There’s some awkwardness with switching between climbing implements that we wish were smoothed over, as it takes one out of the experience somewhat to have to look down at a disembodied menu on your virtual hand to select certain tools.
Horizon Call of the Mountain is also an incredibly beautiful game, which at times, provides visuals that are some of the best we’ve ever seen in VR. The game takes plenty of moments to make you stand around and look out at the Horizon but they’re absolutely earned. “I can’t believe this is running in VR,” was a common refrain, with lighting and visual effects absolutely fitting of a series that was always utterly excelled in that category with its main series titles.
The scale of the machines is genuinely breathtaking, and it’s impossible not to be taken aback by a Thunderjaw charging toward you for the first time. This isn’t gimmick VR, it’s an immersive experience backed up by great gameplay.
“The scale of the machines is genuinely breathtaking, and it’s impossible not to be taken aback by a Thunderjaw charging toward you for the first time. This isn’t gimmick VR, it’s an immersive experience backed up by great gameplay.”
Another element of Call of the Mountain that is very authentic to the main series is the main character’s point-blank refusal to let any moment of silence linger for more than a few seconds. While we’re not sure if a silent protagonist would have been the way to go, the frequency with which Ryas spoke took us out of the experience somewhat. It seems that without traditional cutscenes or similar storytelling elements, a bit too much of the narrative weight was handed to Ryas himself, explaining what’s going on at every possible moment.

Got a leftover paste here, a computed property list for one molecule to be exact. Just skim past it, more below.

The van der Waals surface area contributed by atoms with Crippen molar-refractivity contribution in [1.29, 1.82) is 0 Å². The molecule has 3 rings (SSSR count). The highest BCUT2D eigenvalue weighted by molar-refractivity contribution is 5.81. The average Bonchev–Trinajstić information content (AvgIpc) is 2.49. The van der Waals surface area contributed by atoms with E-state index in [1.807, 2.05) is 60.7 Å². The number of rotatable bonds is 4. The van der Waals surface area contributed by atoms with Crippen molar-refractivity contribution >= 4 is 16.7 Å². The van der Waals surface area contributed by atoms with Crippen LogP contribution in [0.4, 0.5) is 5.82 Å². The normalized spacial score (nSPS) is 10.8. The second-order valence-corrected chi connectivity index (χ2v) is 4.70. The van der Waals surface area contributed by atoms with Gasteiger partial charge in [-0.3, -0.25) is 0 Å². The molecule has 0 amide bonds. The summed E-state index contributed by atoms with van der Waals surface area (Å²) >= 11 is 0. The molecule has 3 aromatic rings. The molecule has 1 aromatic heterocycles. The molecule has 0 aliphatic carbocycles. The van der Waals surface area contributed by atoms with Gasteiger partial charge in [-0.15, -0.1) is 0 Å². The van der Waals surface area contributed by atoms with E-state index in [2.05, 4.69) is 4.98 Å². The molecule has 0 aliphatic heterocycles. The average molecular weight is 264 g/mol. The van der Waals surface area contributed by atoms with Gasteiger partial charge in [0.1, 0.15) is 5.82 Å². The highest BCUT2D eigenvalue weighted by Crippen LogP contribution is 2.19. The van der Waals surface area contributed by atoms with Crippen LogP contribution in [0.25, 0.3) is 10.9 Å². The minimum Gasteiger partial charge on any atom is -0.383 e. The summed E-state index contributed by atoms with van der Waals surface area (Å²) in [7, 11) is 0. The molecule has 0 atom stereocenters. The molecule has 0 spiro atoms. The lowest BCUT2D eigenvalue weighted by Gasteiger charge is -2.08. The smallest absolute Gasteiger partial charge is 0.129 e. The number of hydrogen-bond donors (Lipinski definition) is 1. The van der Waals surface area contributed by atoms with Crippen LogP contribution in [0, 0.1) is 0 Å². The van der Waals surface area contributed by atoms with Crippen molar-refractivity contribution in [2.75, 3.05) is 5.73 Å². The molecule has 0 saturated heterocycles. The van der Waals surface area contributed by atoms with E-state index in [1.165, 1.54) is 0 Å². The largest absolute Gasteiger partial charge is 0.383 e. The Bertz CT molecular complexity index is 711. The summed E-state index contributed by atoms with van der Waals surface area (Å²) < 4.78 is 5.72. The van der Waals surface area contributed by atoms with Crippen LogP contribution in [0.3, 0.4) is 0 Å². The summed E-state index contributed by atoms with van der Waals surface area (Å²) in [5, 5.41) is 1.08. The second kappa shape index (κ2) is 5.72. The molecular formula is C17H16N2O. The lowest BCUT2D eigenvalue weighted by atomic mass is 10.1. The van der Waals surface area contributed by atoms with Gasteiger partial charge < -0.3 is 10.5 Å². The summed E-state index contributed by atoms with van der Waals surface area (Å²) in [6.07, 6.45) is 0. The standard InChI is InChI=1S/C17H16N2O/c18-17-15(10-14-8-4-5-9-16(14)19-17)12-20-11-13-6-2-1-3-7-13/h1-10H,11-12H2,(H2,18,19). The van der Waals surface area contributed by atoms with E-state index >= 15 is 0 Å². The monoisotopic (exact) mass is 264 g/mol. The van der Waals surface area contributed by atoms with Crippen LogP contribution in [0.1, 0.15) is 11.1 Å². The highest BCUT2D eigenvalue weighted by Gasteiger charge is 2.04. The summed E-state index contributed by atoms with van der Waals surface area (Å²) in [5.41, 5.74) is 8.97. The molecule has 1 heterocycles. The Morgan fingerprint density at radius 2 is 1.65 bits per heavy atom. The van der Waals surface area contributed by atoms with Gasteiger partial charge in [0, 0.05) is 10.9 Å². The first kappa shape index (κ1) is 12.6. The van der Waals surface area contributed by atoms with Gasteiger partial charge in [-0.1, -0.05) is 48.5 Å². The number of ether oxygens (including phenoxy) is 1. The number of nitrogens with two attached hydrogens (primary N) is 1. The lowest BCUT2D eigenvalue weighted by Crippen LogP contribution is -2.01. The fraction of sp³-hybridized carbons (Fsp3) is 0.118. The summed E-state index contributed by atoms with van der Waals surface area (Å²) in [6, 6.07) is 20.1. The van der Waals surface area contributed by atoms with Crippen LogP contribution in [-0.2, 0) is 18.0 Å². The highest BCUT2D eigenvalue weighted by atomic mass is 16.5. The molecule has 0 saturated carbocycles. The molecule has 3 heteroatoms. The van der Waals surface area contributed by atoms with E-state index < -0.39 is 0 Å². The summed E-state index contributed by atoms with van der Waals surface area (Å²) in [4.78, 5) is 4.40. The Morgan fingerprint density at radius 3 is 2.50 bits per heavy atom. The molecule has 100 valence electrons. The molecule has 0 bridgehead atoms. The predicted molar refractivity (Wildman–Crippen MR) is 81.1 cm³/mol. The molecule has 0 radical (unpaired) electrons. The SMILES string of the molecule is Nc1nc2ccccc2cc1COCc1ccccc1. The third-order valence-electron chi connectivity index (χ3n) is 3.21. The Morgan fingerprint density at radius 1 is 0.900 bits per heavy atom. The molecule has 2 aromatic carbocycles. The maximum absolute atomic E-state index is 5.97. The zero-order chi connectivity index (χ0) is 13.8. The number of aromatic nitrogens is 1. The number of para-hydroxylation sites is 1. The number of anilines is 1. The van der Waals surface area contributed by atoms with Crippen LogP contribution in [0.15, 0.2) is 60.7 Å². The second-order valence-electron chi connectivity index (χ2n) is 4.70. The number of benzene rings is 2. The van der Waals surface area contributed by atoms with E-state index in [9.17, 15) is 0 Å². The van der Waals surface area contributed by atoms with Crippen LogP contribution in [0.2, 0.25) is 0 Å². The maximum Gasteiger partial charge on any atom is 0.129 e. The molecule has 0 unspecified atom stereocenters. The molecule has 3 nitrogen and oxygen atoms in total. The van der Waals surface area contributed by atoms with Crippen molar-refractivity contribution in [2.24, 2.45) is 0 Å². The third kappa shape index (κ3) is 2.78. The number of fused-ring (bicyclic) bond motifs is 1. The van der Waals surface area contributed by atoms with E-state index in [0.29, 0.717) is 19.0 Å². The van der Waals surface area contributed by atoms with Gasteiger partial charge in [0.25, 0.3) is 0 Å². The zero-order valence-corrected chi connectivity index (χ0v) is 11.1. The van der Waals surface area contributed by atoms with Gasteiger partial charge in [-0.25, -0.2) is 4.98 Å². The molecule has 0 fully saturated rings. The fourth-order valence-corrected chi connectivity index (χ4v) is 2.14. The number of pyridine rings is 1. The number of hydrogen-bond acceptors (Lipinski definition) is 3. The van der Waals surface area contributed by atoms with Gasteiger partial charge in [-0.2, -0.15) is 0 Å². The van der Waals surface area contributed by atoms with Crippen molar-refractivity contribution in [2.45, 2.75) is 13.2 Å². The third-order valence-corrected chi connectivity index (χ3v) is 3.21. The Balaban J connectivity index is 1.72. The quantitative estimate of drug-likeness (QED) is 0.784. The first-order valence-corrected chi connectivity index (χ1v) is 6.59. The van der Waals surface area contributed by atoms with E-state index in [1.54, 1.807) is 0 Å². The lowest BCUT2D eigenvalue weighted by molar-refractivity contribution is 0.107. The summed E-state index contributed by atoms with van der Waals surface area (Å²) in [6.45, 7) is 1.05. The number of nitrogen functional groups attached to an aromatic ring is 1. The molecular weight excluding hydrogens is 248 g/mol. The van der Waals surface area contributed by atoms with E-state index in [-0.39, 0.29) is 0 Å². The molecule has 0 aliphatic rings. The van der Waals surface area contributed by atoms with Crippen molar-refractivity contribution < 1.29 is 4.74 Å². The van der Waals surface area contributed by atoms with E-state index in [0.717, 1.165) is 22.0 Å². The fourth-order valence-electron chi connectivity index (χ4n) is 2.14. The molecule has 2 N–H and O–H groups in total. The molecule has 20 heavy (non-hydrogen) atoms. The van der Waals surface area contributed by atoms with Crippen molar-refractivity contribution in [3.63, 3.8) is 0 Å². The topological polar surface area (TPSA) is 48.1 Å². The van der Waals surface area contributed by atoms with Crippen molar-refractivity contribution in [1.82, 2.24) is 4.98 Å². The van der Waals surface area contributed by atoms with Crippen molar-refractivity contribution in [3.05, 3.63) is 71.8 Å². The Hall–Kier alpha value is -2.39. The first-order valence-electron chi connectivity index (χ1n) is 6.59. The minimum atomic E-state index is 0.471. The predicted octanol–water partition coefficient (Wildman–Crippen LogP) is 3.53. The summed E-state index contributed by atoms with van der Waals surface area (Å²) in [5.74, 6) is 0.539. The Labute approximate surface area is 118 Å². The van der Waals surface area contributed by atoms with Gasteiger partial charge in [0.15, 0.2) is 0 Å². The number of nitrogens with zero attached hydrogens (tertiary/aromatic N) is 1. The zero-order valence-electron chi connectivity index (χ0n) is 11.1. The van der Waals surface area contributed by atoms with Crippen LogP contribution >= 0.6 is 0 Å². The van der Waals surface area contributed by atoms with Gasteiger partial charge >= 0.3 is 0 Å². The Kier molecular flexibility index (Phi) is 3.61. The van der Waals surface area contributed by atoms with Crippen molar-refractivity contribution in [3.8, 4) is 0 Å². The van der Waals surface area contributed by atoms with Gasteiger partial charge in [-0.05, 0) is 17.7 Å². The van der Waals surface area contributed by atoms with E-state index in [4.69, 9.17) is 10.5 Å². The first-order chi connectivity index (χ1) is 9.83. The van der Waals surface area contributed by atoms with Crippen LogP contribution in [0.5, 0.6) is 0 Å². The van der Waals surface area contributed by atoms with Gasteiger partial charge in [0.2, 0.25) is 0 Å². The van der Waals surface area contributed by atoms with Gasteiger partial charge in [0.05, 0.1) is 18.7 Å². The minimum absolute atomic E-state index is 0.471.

Horizon: Call of the Mountain is exactly how PlayStation should adapt its premiere properties to VR. It takes the essence of the original game in the bow combat and incredible creature design and focuses on an element of the main series that’s largely ancillary in rock climbing, making it compelling and extremely enjoyable.
While the cameos from the main series characters are nice, and the references to the larger plot of the Horizon series are a treat for fans, the real stars, as is the case with the main series, are the creatures. It’s perhaps a cheap pop to have a Tallneck walk over the player within the first five minutes of the game, but we’d be lying if we said we didn’t stare up at it, open-mouthed, fooled for a few fleeting moments that we were actually in the world of Horizon.
Horizon Call of the Mountain sets the bar high for PlayStation's biggest franchises adapted to VR with stellar visuals, engaging gameplay, and jaw-dropping moments.
- Visually stunning
- Excellent bow combat
- Thrilling, genuinely tiring rock-climbing gameplay
- Encounters with the machines are always impressive and intimidating
- The main character talks far too much
- Some awkwardness when switching tools mid-climb